These are all programs that were contracted out before the technology was proven with the expectation that by the time the ship or plane entered service, all the kinks would have been worked out. As a result, we have a carrier well behind schedule that can’t reliably launch or land aircraft, a 7 billion dollar pocket-battleship-sized destroyer without ammunition for its two small guns, and a stealth fighter that can’t stealth or fight years after it was expected to enter service. We don’t need to add an infantry rifle to this list.
Prove plastic cased ammunition beyond a reasonable doubt; then we can talk about putting it in a service rifle. The fact that polymer/plastic ammo projects have been in the “final stages” for many years should give anyone pause before advocating that they be adopted by the military. Alternatively, let’s assume they work out better than anyone could have hoped – just as Scales claims this would result in 6.5 or 6.8mm ammunition lighter than 5.56, it also means far more 5.56mm could be carried for the same weight. Remember, Rommel didn’t say “The winner in a bayonet fight is he who has a rifle bore one millimeter larger than his opponent,” he said “The winner in a bayonet fight is he who has one more bullet in his magazine.”
“The Army can achieve an infantry version of stealth by attaching newly developed sound suppressors to every rifle. Instead of merely muffling the sound of firing by trapping gases, this new technology redirects the firing gases forward, capturing most of the blast and flash well inside the muzzle. Of course, an enemy under fire would hear the muted sounds of an engagement. But much as with other stealth technology, the enemy soldier would be at a decisive disadvantage in trying to determine the exact location of the weapons firing at him.”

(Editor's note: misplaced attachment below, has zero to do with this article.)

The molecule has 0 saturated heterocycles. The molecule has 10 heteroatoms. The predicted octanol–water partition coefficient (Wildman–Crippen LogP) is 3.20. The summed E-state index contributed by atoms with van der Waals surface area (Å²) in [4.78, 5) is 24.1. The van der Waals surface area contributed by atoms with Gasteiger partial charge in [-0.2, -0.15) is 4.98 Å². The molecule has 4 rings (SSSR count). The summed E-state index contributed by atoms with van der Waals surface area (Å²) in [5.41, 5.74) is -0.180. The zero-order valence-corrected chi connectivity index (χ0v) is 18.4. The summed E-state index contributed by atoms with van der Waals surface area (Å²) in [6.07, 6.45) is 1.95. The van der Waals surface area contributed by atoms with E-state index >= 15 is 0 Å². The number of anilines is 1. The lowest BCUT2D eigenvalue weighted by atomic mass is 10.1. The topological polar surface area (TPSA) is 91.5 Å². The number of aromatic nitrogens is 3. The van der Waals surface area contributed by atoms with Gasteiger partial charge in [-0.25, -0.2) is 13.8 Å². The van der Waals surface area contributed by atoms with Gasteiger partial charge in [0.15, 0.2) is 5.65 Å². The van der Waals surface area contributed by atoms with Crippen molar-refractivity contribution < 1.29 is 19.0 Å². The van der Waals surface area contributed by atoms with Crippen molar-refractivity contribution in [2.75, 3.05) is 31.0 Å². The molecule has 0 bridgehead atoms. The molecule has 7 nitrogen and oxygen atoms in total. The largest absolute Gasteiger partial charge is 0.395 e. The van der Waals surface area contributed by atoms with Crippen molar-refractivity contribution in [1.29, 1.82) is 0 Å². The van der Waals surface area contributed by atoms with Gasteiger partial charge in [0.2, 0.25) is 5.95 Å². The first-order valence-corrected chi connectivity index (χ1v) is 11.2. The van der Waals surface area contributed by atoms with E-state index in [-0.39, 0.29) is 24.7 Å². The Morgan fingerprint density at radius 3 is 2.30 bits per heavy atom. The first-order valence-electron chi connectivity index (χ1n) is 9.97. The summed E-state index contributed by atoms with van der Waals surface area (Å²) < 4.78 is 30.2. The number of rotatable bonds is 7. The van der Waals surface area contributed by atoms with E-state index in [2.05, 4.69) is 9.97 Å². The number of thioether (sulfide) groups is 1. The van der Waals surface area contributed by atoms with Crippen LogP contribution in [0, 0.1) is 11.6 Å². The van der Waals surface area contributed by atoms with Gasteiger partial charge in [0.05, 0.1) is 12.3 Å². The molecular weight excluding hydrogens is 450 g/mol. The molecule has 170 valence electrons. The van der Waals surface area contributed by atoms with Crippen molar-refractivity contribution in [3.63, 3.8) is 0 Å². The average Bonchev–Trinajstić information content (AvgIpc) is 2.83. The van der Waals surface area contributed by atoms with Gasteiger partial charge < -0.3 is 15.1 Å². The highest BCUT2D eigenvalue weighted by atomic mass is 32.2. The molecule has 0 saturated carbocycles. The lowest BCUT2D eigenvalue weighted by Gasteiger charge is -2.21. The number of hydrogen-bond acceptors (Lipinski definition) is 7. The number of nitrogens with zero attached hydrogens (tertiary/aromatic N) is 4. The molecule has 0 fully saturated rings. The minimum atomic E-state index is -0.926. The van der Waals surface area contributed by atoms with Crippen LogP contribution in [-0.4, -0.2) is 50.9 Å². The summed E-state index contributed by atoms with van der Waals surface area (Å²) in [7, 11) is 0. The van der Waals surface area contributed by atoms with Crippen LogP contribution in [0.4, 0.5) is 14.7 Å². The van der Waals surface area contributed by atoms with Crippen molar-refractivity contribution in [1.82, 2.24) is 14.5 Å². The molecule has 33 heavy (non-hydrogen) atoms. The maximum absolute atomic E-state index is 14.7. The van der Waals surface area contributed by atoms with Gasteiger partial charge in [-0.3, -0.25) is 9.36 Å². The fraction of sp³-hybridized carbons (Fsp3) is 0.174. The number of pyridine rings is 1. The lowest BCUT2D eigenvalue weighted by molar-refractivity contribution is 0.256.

This is one area where Scales and I see largely eye to eye, but it doesn’t take a whole lot to put a sound suppressor or silencer on a rifle, including the ones we have now. If hiding the location of a shot by visual means is of the utmost concern, though, I’d take a great flash hider like the AAC Blackout over a silencer mounted on an A2 or a muzzle brake. It’ll reduce flash to a greater extent. Side note: silencers aren’t a new development, contrary to Scales’ claims.
“Computer miniaturization now allows precision to be squeezed into a rifle sight. All an infantryman using a rifle equipped with a new‐model sight need do is place a red dot on his target and push a button at the front of his trigger guard; a computer on his rifle will take into account data like range and “lead angle” to compensate for the movement of his target, and then automatically fire when the hit is guaranteed. This rifle sight can “see” the enemy soldier day or night at ranges well beyond 600 meters. An enemy caught in that sight will die long before he could know he was seen, much less before he could effectively return fire.”